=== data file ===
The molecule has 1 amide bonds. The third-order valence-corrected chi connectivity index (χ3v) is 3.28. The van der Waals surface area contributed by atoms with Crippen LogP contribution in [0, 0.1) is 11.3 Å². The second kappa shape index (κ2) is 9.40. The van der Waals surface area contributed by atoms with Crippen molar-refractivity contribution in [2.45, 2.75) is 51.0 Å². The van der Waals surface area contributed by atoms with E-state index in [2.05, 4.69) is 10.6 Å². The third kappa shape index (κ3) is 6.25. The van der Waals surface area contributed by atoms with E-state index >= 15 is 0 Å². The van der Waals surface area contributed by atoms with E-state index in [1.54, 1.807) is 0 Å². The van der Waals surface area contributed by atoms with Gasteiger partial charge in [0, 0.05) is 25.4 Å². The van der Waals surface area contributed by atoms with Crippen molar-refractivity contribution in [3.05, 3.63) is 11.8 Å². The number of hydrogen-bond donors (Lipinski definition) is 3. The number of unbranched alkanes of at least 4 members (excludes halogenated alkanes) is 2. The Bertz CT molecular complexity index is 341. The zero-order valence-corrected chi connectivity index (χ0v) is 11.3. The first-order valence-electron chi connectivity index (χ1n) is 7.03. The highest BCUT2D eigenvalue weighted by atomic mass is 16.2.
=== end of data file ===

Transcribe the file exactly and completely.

The molecule has 1 amide bonds. The third-order valence-corrected chi connectivity index (χ3v) is 3.28. The van der Waals surface area contributed by atoms with Crippen LogP contribution in [0, 0.1) is 11.3 Å². The second kappa shape index (κ2) is 9.40. The van der Waals surface area contributed by atoms with Crippen molar-refractivity contribution in [2.45, 2.75) is 51.0 Å². The van der Waals surface area contributed by atoms with E-state index in [2.05, 4.69) is 10.6 Å². The third kappa shape index (κ3) is 6.25. The van der Waals surface area contributed by atoms with E-state index >= 15 is 0 Å². The van der Waals surface area contributed by atoms with E-state index in [1.54, 1.807) is 0 Å². The van der Waals surface area contributed by atoms with Gasteiger partial charge in [0, 0.05) is 25.4 Å². The van der Waals surface area contributed by atoms with Crippen molar-refractivity contribution in [3.05, 3.63) is 11.8 Å². The number of hydrogen-bond donors (Lipinski definition) is 3. The number of unbranched alkanes of at least 4 members (excludes halogenated alkanes) is 2. The Bertz CT molecular complexity index is 341. The zero-order valence-corrected chi connectivity index (χ0v) is 11.3. The first-order valence-electron chi connectivity index (χ1n) is 7.03. The highest BCUT2D eigenvalue weighted by atomic mass is 16.2.